Argued his suspension has no legal basis
LAWYER for the suspended Permanent Secretary of the Ministry of Police, National Security, and Correctional Services Edmond Sikua is challenging the legality of the decision.
Gabriel Suri of Suri’s Legal Service on Wednesday told Chief Magistrate John Numapothe letter of suspension issued to his client did not come from the lawful source or authority.
He said the Office of the Secretary of Cabinet section 41 (2) does not give the secretary the powers to issue the suspension notice.
Mr Suri argued there is no legal basis for the Secretary to Cabinet to issue the suspension letter as according to sections 128 and 116 of the Constitution.
He added that any such letter of suspension must come from the Public Service Commission and not from any other government agencies.
Mr Suri said the court cannot rely on the suspension letter that prosecution tendered to the court.
The matter was then adjourned to February 23 for the prosecution to respond to Mr Suri’s arguments.
Sikua’s varied bail condition will remain the same until this issue of the legality of his suspension is resolved in court.
His case was brought to the court yesterday purposely to review his bail conditions after he was served with his suspension letter last Thursday.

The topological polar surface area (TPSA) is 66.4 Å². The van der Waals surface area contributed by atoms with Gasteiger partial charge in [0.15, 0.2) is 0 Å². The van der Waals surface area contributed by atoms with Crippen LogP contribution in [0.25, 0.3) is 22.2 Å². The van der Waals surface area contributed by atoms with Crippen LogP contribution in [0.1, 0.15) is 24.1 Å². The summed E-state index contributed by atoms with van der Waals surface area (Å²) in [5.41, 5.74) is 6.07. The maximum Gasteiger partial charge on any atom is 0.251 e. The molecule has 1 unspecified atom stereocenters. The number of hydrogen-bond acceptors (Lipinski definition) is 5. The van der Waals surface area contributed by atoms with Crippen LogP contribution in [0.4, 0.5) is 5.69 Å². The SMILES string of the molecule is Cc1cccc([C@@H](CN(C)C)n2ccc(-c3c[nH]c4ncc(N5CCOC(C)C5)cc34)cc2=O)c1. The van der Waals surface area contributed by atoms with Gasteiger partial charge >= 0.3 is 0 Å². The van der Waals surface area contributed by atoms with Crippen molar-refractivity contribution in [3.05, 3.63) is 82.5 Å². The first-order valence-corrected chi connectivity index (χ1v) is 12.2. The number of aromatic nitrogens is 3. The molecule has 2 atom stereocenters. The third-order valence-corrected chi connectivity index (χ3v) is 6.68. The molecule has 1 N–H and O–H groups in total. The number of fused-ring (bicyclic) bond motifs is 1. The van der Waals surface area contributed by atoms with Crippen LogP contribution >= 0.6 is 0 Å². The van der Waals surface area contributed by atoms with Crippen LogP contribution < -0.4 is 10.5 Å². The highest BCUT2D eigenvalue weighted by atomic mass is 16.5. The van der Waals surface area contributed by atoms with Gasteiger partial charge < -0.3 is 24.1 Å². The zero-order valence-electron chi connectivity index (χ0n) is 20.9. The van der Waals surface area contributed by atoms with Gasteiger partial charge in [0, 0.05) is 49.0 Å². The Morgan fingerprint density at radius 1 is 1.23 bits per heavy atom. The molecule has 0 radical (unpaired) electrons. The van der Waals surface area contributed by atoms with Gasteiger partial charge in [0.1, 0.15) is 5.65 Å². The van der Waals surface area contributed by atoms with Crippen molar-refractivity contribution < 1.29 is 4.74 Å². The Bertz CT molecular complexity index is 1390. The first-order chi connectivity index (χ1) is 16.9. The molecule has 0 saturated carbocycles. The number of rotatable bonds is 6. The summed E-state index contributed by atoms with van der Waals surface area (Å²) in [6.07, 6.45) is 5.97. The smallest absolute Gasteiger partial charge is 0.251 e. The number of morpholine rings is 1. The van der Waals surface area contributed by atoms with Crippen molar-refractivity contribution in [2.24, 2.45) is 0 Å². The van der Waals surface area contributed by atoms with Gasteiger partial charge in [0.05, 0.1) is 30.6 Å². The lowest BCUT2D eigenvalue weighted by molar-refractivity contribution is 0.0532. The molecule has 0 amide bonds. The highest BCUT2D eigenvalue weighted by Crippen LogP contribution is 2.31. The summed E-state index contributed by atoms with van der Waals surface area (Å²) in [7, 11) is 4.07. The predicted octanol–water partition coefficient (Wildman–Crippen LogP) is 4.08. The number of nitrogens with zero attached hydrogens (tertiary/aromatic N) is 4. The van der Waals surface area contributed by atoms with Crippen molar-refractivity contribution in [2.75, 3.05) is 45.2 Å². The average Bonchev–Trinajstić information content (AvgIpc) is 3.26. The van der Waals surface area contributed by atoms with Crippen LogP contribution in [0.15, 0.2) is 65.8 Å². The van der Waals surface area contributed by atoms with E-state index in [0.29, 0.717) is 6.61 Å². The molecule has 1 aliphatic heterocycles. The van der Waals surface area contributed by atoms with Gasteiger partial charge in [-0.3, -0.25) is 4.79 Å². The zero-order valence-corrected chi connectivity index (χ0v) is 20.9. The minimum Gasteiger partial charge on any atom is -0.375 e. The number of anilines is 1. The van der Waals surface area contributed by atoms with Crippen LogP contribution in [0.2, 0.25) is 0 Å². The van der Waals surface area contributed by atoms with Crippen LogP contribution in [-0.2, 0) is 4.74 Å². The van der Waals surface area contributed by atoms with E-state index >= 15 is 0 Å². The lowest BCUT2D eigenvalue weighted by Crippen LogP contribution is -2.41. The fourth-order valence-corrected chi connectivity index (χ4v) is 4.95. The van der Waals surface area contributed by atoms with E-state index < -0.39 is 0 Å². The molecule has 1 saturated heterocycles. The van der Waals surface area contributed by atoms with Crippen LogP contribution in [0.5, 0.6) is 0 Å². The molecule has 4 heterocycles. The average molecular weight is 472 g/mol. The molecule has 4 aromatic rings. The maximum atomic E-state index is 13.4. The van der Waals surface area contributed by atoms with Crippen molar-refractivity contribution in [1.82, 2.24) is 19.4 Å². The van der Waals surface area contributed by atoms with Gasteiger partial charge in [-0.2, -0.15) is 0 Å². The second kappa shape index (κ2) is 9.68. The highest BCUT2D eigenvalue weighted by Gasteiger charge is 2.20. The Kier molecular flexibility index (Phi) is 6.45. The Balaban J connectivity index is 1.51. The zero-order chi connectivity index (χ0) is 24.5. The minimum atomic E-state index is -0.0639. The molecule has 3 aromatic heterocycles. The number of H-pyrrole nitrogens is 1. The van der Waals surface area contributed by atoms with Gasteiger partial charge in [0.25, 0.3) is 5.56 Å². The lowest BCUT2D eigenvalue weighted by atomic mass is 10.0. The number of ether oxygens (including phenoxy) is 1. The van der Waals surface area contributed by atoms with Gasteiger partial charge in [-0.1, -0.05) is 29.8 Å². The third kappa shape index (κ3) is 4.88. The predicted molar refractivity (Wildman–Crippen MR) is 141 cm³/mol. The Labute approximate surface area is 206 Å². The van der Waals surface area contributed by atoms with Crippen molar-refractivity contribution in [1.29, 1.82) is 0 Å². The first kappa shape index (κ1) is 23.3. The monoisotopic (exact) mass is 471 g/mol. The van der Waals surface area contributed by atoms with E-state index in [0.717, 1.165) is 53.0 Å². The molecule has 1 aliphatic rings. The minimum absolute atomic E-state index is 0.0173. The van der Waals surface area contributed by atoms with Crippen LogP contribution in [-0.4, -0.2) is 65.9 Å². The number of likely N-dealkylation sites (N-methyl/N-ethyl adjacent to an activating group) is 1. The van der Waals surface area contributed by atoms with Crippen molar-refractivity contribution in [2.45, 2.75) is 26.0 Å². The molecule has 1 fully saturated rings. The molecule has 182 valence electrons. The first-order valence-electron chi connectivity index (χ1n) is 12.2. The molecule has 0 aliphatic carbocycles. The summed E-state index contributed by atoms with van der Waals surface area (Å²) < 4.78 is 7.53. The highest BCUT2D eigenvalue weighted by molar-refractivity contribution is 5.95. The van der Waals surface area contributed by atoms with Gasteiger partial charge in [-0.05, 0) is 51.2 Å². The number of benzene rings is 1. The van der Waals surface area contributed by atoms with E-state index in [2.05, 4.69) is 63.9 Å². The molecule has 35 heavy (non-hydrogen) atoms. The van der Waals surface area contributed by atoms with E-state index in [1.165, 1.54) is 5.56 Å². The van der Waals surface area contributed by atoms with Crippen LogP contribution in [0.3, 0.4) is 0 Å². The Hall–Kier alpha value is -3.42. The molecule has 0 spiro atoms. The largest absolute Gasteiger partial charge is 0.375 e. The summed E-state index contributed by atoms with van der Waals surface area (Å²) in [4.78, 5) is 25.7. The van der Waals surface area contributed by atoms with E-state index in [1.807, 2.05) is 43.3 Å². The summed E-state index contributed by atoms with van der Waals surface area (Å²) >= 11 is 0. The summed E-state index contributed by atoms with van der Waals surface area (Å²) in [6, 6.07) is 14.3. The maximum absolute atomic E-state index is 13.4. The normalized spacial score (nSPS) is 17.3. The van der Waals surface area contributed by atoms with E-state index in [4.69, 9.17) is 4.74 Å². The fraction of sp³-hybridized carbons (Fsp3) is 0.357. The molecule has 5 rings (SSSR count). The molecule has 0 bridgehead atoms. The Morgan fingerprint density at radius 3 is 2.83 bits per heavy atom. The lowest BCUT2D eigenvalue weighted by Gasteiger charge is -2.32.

The court had earlier varied his initial bail conditions, allowing him to return to his office to perform his duties.
His initial bail conditions restricted him to enter his office, other government offices, and restricted him of government properties.
Sikua is facing seven counts of official corruption for allegedly awarding government tenders worth $630,436.50 to Beeds Investment, a company registered and owned by his two daughters.
Prosecution alleged that as permanent secretary, Sikua is by default the chairman of his ministry’s tender board.
It was alleged that between 18 December 2015 and 29 August 2016 Beeds Investments responded to calls for tenders and was awarded business contracts for service delivery to the Ministry of Police, National Security and Correctional Services on seven different occasions.
The ministry had made payments of $630,436.50 to Beeds Investments for these services.
Prosecution further alleged that Sikua used his position of power and influence to manipulate the tendering process for his own and his family’s pecuniary advantage.
Sikua is the third public officer to have been arrested by Janus, since the establishment of the joint taskforce in August last year.
The other two are the financial controller of the Ministry of Police, National Security and Correctional Services, Stephen Jude Oto and Inland Revenue Division (IRD) officer Ellison Raoga.
Oto was accused of awarding himself government tenders worth more than $800,000.
Raoga was accused of receiving payments for remitting a company’s tax worth more than $100,000.
He faces one count of official corruption and six counts of fraudulent falsification of accounts.
By ASSUMPTA BUCHANAN